RF Shield for the A1200 Needed
abuse at cabal.org.uk
Wed Jan 21 07:04:41 CST 2015
On Tue, Jan 20, 2015 at 12:53:25PM -0600, Chris Elmquist wrote:
> On Tuesday (01/20/2015 at 05:21PM +0000), Peter Corlett wrote:
>> The original purpose of the shield is presumably to satisfy 1980s-era FCC
>> emissions rules preventing stomping over HF, but that boat has *long* sailed
>> and HF is just a wasteground now.
> Ummm. No. Speaking as both an Extra Class amateur operator active on HF and
> an electrical engineer developing embedded system products that must comply
> with the law, the boat has not sailed and HF is not a wasteground by any
> stretch of the imagination.
The bellyaching from British hams about dodgy ADSL and powerline kit stomping
over HF must be a complete figment of my imagination then.
>> (Here in EU-land, we never needed to give a damn about FCC regulations even
>> back then.)
> Effectiveness of the shield being discussed aside, FCC part 15 absolutely
> still requires testing across the HF spectrum and up to 1 GHz. If the device
> will be used in a residential environment then you must submit your test
> results from a certified test house to the FCC for filing.
> In the EU, unintentional radiator emissions are governed by IEC, TC77, CISPR
> and ISO and devices need CE certification and labeling. The rules are far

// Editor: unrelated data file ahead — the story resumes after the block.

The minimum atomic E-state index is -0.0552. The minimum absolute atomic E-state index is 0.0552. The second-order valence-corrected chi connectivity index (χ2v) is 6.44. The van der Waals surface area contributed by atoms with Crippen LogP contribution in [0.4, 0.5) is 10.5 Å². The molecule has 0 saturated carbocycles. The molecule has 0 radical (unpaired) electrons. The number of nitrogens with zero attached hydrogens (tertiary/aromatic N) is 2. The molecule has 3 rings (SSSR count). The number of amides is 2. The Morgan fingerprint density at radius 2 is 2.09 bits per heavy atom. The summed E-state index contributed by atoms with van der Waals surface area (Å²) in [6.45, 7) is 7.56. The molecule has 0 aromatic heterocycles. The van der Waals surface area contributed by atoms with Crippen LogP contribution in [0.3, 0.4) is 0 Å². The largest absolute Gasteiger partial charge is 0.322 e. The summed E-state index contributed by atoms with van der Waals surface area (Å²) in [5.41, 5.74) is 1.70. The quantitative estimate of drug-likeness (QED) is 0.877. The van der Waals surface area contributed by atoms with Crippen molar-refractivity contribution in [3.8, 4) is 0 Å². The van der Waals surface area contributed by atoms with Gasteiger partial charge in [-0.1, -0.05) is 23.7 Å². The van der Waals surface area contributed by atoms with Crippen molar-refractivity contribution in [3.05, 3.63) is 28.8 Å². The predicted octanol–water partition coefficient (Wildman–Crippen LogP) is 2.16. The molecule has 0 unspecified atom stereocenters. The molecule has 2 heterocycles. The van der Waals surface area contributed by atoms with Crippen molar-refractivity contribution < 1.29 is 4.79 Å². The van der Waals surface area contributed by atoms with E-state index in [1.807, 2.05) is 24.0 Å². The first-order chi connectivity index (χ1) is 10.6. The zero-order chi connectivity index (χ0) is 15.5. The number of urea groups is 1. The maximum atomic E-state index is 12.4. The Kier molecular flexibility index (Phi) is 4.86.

> more strict than those in the US.
I have but a lay understanding of the various rules regarding CE marking, but
it's still ultimately a self-certification scheme that doesn't seem to see much
enforcement in the UK. Occasionally there's a news story about Trading
Standards doing a bust on counterfeit and mismarked goods, but it's like drug
busts in that it's newsworthy because its a rare occurence, and supply mostly
In particular, OFCOM is the government department whose job it is to police the
radio spectrum, and enforcement is slow and spotty. Given I could probably
stand outside of their office with a FM radio and pick up a half-dozen pirate
radio stations, this is very much a department that needs a boot up its arse.
Long gone are the days of the Radiocommunications Agency whose officers had
much the same search and seizure powers as Customs and tax officials, but
without the cheerful and forgiving nature.
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